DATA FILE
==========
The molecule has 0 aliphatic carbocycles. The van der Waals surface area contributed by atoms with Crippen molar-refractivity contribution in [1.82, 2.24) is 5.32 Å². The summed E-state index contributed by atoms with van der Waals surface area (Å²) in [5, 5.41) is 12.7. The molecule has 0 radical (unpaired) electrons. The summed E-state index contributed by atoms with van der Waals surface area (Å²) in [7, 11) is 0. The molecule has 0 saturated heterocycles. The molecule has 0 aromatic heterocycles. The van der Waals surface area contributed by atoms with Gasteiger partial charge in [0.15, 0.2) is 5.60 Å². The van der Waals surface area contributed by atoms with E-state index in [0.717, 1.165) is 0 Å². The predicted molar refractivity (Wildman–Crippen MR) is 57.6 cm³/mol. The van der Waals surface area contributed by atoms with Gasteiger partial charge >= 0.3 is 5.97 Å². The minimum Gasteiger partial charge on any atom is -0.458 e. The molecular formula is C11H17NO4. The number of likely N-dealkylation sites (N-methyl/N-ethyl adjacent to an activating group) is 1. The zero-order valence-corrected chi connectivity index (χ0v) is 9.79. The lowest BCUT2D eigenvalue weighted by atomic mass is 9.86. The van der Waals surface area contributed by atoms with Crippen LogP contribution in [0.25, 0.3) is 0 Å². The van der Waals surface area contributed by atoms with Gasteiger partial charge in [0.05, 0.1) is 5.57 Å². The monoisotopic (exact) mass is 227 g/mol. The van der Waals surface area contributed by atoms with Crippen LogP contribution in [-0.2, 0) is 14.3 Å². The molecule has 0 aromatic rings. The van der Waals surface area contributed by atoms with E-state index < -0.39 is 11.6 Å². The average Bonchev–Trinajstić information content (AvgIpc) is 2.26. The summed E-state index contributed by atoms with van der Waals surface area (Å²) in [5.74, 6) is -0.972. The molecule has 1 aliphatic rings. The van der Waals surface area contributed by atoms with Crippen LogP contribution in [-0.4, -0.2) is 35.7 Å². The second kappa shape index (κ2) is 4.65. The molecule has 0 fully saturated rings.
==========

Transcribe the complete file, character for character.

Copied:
The molecule has 0 aliphatic carbocycles. The van der Waals surface area contributed by atoms with Crippen molar-refractivity contribution in [1.82, 2.24) is 5.32 Å². The summed E-state index contributed by atoms with van der Waals surface area (Å²) in [5, 5.41) is 12.7. The molecule has 0 radical (unpaired) electrons. The summed E-state index contributed by atoms with van der Waals surface area (Å²) in [7, 11) is 0. The molecule has 0 saturated heterocycles. The molecule has 0 aromatic heterocycles. The van der Waals surface area contributed by atoms with Gasteiger partial charge in [0.15, 0.2) is 5.60 Å². The van der Waals surface area contributed by atoms with E-state index in [0.717, 1.165) is 0 Å². The predicted molar refractivity (Wildman–Crippen MR) is 57.6 cm³/mol. The van der Waals surface area contributed by atoms with Gasteiger partial charge >= 0.3 is 5.97 Å². The minimum Gasteiger partial charge on any atom is -0.458 e. The molecular formula is C11H17NO4. The number of likely N-dealkylation sites (N-methyl/N-ethyl adjacent to an activating group) is 1. The zero-order valence-corrected chi connectivity index (χ0v) is 9.79. The lowest BCUT2D eigenvalue weighted by atomic mass is 9.86. The van der Waals surface area contributed by atoms with Crippen LogP contribution in [0.25, 0.3) is 0 Å². The van der Waals surface area contributed by atoms with Gasteiger partial charge in [0.05, 0.1) is 5.57 Å². The monoisotopic (exact) mass is 227 g/mol. The van der Waals surface area contributed by atoms with Crippen LogP contribution in [-0.2, 0) is 14.3 Å². The molecule has 0 aromatic rings. The van der Waals surface area contributed by atoms with E-state index < -0.39 is 11.6 Å². The average Bonchev–Trinajstić information content (AvgIpc) is 2.26. The summed E-state index contributed by atoms with van der Waals surface area (Å²) in [5.74, 6) is -0.972. The molecule has 1 aliphatic rings. The van der Waals surface area contributed by atoms with Crippen LogP contribution in [-0.4, -0.2) is 35.7 Å². The second kappa shape index (κ2) is 4.65. The molecule has 0 fully saturated rings.